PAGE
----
The flu season early this year is going to be rough as flu cases spike all over cold regions. Experts warn more cases may still peak between January and February as temperature goes even lower.
In Canada, experts believe that the flu pattern is similar to that in 2014 and 2015 where flu activity was virulent and brutal. The flu virus that time was H3N2, and vaccine effectiveness rate was at an all time low.
That season also saw the elderly being the primary victims of the virus, with outbreaks occurring in long term facilities. There was also a sudden increase of cases during the holidays, naturally as people gathered to celebrate the occasion.
However, Dr. Skowronski, epidemiology lead for influenza at Center for Disease Control, suspects that cases are just spiking, they are not yet even peaking. She anticipates a surge of flu cases in the coming weeks, The Globe And Mail reports.
In Canada's FluWatch report, there was an increase of hospital admission due to flu symptoms between December 11 to 17. There were 692 cases found that week with H3N2 being the common strain compared to 554 cases the week before.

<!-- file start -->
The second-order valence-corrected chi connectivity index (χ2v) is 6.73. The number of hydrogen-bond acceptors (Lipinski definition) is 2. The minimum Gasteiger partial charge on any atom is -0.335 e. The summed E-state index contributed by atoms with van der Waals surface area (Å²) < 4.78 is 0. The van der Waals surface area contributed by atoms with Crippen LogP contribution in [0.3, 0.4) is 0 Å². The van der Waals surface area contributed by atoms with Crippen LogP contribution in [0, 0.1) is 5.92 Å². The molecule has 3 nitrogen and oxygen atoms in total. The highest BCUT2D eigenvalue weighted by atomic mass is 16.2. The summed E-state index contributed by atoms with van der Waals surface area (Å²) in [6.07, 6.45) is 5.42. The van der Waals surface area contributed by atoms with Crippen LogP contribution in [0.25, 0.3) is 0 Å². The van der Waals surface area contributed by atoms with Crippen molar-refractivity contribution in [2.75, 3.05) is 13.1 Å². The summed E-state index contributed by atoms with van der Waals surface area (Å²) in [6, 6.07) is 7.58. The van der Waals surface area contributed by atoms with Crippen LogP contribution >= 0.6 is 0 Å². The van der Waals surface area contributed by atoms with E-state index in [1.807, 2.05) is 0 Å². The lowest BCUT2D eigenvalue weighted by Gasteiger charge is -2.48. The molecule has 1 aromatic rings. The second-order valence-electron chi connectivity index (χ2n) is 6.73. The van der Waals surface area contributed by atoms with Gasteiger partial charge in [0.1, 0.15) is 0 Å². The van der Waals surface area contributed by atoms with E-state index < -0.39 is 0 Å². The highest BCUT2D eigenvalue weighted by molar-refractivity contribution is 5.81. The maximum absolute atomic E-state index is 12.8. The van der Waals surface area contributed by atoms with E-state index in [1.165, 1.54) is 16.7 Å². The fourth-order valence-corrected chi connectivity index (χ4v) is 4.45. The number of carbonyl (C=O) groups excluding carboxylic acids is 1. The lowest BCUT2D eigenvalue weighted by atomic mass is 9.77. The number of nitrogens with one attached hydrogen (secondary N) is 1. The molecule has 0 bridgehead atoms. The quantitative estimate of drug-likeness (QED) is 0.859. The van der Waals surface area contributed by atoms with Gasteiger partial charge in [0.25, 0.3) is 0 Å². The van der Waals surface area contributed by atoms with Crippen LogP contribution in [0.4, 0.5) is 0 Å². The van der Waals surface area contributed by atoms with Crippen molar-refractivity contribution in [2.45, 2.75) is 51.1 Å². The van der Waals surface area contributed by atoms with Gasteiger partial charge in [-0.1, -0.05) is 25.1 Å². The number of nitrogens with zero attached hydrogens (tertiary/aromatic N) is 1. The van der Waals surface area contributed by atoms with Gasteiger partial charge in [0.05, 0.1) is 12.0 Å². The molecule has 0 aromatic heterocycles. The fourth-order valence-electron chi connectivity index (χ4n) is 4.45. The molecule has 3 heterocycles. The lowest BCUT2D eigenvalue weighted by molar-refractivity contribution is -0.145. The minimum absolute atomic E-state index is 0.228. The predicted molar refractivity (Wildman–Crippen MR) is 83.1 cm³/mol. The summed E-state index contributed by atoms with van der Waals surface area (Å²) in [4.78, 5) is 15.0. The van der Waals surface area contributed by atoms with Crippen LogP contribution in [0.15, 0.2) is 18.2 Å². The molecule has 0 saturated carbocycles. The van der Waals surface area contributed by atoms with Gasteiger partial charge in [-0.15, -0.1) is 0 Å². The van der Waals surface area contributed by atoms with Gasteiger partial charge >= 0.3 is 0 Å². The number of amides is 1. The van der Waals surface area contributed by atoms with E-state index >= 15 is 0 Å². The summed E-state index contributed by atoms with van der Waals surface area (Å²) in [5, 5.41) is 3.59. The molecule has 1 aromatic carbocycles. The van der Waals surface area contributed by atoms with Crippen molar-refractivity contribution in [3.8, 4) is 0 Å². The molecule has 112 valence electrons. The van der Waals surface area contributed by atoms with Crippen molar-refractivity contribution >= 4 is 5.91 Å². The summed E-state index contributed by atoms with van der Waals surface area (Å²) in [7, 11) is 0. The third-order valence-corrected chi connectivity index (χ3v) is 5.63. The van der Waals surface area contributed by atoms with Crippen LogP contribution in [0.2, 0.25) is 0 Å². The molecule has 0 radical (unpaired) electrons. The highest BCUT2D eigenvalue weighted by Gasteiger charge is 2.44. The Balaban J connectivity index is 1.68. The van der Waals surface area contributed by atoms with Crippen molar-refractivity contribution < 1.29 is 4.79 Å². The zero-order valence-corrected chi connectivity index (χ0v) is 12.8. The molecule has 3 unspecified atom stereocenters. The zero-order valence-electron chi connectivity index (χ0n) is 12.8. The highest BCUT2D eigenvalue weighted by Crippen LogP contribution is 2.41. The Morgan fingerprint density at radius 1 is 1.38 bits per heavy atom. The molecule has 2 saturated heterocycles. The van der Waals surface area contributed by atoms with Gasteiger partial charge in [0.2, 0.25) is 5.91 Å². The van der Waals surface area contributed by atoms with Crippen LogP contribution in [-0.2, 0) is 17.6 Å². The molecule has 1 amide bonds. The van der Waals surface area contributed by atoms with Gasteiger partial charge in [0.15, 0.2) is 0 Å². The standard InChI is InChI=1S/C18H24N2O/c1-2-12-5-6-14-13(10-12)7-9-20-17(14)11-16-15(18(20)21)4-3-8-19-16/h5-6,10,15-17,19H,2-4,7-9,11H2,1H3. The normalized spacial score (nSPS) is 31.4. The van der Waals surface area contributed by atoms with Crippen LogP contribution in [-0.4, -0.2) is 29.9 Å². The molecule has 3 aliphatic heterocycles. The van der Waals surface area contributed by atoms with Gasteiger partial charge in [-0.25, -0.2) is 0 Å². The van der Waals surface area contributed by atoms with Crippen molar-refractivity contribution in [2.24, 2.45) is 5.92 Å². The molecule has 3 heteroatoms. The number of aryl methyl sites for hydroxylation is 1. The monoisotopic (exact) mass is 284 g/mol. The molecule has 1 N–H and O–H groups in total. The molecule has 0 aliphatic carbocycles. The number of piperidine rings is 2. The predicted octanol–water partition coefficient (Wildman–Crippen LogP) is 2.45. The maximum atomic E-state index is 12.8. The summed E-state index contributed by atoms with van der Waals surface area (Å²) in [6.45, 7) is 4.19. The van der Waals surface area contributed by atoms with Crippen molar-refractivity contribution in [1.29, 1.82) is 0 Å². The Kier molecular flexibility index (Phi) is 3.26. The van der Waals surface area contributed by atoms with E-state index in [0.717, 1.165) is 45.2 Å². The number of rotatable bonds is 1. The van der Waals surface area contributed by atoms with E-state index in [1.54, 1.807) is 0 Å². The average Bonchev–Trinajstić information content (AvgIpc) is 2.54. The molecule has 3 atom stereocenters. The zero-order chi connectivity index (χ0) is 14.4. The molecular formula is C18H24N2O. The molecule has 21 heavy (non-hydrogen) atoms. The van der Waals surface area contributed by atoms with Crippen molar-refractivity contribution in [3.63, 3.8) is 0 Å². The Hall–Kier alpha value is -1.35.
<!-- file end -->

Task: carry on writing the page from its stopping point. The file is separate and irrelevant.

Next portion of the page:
The good news is, flu vaccines this season show promising results. Experts recommend getting a flu shot as soon as possible since it takes about 2 weeks before it takes effect.
With cold temperatures, the virus lives longer and become more aggressive. One expert explains that the virus lives on inanimate objects which people commonly touch. Examples are door knobs, telephones, light switches, and counter tops among others.
The virus is spread through contact as reported earlier. That's why infection easily occurs during the holidays where people gather more and touch each other or more people touch common objects.
According to the Local 8 Now, as one medical expert recommends, the spread of the virus can be easily prevented through constant hand washing using warm water. Frequently using hand sanitizers is also advisable.
Another important tip is to avoid sneezing on your hands as this further spreads the infection. Sneeze on your elbow instead since contact in this area is minimal, thereby reducing the spread of flu cases.